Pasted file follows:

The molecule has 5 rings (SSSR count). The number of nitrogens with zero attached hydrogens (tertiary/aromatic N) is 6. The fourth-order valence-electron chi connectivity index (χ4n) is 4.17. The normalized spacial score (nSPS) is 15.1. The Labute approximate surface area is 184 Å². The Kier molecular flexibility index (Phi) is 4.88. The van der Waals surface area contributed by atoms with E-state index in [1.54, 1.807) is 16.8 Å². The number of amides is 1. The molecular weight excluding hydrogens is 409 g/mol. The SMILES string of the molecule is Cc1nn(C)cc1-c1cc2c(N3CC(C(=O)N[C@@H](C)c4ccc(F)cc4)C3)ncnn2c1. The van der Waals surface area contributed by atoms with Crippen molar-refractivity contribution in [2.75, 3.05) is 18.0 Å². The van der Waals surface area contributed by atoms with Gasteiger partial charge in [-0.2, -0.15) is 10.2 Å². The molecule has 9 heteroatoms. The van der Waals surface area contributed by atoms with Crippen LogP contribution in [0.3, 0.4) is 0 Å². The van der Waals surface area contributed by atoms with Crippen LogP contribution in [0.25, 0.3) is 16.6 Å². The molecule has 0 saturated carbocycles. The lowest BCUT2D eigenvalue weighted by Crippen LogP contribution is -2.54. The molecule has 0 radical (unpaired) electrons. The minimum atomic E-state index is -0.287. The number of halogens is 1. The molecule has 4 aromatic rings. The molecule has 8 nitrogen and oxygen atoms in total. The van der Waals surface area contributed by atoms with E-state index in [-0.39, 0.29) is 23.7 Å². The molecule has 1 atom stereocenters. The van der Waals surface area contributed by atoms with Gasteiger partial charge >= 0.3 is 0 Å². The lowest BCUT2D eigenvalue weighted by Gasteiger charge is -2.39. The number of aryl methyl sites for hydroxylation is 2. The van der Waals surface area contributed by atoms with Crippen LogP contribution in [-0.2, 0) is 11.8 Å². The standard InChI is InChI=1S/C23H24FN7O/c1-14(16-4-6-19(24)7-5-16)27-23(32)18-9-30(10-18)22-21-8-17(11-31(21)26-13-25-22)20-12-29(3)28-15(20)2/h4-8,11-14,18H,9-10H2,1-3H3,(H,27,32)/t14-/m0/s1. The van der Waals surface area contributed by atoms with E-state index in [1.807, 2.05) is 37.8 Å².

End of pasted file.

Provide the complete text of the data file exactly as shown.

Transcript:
The molecule has 5 rings (SSSR count). The number of nitrogens with zero attached hydrogens (tertiary/aromatic N) is 6. The fourth-order valence-electron chi connectivity index (χ4n) is 4.17. The normalized spacial score (nSPS) is 15.1. The Labute approximate surface area is 184 Å². The Kier molecular flexibility index (Phi) is 4.88. The van der Waals surface area contributed by atoms with E-state index in [1.54, 1.807) is 16.8 Å². The number of amides is 1. The molecular weight excluding hydrogens is 409 g/mol. The SMILES string of the molecule is Cc1nn(C)cc1-c1cc2c(N3CC(C(=O)N[C@@H](C)c4ccc(F)cc4)C3)ncnn2c1. The van der Waals surface area contributed by atoms with Crippen molar-refractivity contribution in [2.75, 3.05) is 18.0 Å². The van der Waals surface area contributed by atoms with Gasteiger partial charge in [-0.2, -0.15) is 10.2 Å². The molecule has 9 heteroatoms. The van der Waals surface area contributed by atoms with Crippen LogP contribution in [0.3, 0.4) is 0 Å². The van der Waals surface area contributed by atoms with Crippen LogP contribution in [0.25, 0.3) is 16.6 Å². The molecule has 0 saturated carbocycles. The lowest BCUT2D eigenvalue weighted by Crippen LogP contribution is -2.54. The molecule has 0 radical (unpaired) electrons. The minimum atomic E-state index is -0.287. The number of halogens is 1. The molecule has 4 aromatic rings. The molecule has 8 nitrogen and oxygen atoms in total. The van der Waals surface area contributed by atoms with E-state index in [-0.39, 0.29) is 23.7 Å². The molecule has 1 atom stereocenters. The van der Waals surface area contributed by atoms with Gasteiger partial charge >= 0.3 is 0 Å². The lowest BCUT2D eigenvalue weighted by Gasteiger charge is -2.39. The number of aryl methyl sites for hydroxylation is 2. The van der Waals surface area contributed by atoms with Crippen LogP contribution in [-0.2, 0) is 11.8 Å². The standard InChI is InChI=1S/C23H24FN7O/c1-14(16-4-6-19(24)7-5-16)27-23(32)18-9-30(10-18)22-21-8-17(11-31(21)26-13-25-22)20-12-29(3)28-15(20)2/h4-8,11-14,18H,9-10H2,1-3H3,(H,27,32)/t14-/m0/s1. The van der Waals surface area contributed by atoms with E-state index in [1.807, 2.05) is 37.8 Å².